There has been a multitude of twists and turns in 50 years of storytelling, and more than anything else it’s the writing that is paramount to the success of the show. That was the mantra set forth by Irna Phillips, the woman responsible for getting “As The World Turns” on the air.
According to Christopher Schemering, author of “The Soap Opera Encyclopedia,” Ms. Phillips was “the single most important force in creating what we now call ‘soap opera.'” But in 1956, despite her track record as the creator of “Guiding Light”-which began as “The Guiding Light” on radio in 1937 and successfully transferred to television in 1952-Ms. Phillips had to lobby Procter & Gamble to convince the company to launch her newest project, “As The World Turns.”
Unlike “The Guiding Light” and the other soaps of that era, “As The World Turns” was completely original. It did not have roots in radio and therefore had no track record. Would viewers take to characters they had never met before? P&G had doubts. Furthermore, at 30 minutes per episode, P&G worried that “ATWT” was too long.
But Ms. Phillips, with talented writers in her bullpen such as Agnes Nixon (who later created “All My Children” and “One Life to Live”) and William J. Bell (who later created “The Young & the Restless” and “The Bold & the Beautiful), had a plan. The foundation of “As The World Turns” would be the compelling storytelling. The longer running time allowed for richer character development and slower plotting. A story could be built over time, and there would be an emphasis on the visual-not just what a character said but also the look in his face when he said it or what she was doing when she poured that cup of coffee.
Storytelling Breeds Success
The dynamic Ms. Phillips used all of her powers of persuasion, and finally, P&G relented and CBS gave the soap the green light. On April 2, 1956, “As The World Turns” debuted, and in just two short years, it was at the top of the daytime Nielsen ratings. “It became Ms. Phillips’ greatest triumph,” Mr. Schemering said.
Ms. Phillips’ vision for “As The World Turns” has endured to this day. When executive producer Christopher Goutman was asked recently what makes his show so special, his answer was simple: “Storytelling.” In 1986, then head writer Douglas Marland had the same response. “It’s all about the storytelling,” Mr. Marland said. “Nothing matters more than the characters and the lives they’re living. Everything else is window dressing.”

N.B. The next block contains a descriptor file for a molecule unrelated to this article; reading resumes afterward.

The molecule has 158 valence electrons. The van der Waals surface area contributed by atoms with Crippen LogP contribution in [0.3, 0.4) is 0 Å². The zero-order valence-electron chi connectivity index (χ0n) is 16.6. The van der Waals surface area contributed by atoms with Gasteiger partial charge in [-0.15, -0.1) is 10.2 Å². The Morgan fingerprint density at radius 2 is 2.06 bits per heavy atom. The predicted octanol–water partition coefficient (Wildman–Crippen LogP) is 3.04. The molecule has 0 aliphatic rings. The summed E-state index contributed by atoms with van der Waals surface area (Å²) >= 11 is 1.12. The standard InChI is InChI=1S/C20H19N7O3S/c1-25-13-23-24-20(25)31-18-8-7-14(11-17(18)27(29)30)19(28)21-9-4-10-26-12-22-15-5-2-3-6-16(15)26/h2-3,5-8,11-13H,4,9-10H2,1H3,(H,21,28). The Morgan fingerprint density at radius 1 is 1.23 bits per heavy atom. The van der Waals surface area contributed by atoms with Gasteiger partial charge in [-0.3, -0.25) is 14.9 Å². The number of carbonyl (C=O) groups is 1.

Over the years, comfort, family, familiarity and storytelling have made “ATWT” an ongoing success. The show has featured great romances, intense drama, gripping social issues and cunning mysteries. In the early years of the show, the on-and-off love story of Penny and Jeff so captivated the nation that CBS was deluged with protest letters when Jeff was killed in a car accident (so the actor could leave the show). The 1960s on “World” were dominated by the emergence of daytime television’s first true diva, actress Eileen Fulton as Lisa Miller. Her social-climbing shenanigans kept “As The World Turns” the most popular soap for the entire decade.
In the 1970s, newer soap operas such as “The Young and the Restless,” “Days of Our Lives,” “All My Children” and “General Hospital” challenged “As The World Turns” in the ratings. These shows were perceived as more “with it” than “ATWT.”
“Basically, ‘ATWT’ continued being what it always had been: a conservative, classic soap opera,” Ms. Cooper said. “It was never about glamour and glitz. It was rooted in traditional American values and it always appealed to the heartland, if you will.” So even though “ATW
T” expanded to one hour in 1975 and remained the No. 1 soap in the Nielsens, there was a sense that the show needed to change with the times.
In the 1980s and throughout the 1990s, which included Mr. Marland’s tenure as head writer, “ATWT” found a way to become more contemporary and yet remain true to its root. He started by introducing new characters-in particular, the Snyders, another core family. Mr. Marland eschewed the kind of adventure tales popularized by “General Hospital’s” Luke (Anthony Geary) and Laura (Genie Francis) in favor of character-driven, multigenerational stories. The addition of larger-than-life characters such as Lucinda Walsh (Elizabeth Hubbard) and James Stenbeck (Anthony Herrera) revitalized the Oakdale canvas. And life on the Snyder farm was anything but staid when Iva’s (Lisa Brown) secret pregnancy was exposed and Lily (Martha Byrne) discovered she couldn’t have a future with Lucinda’s stable boy, Holden (Jon Hensley), because his sister was Iva, who turned out to be Lily’s birth mother.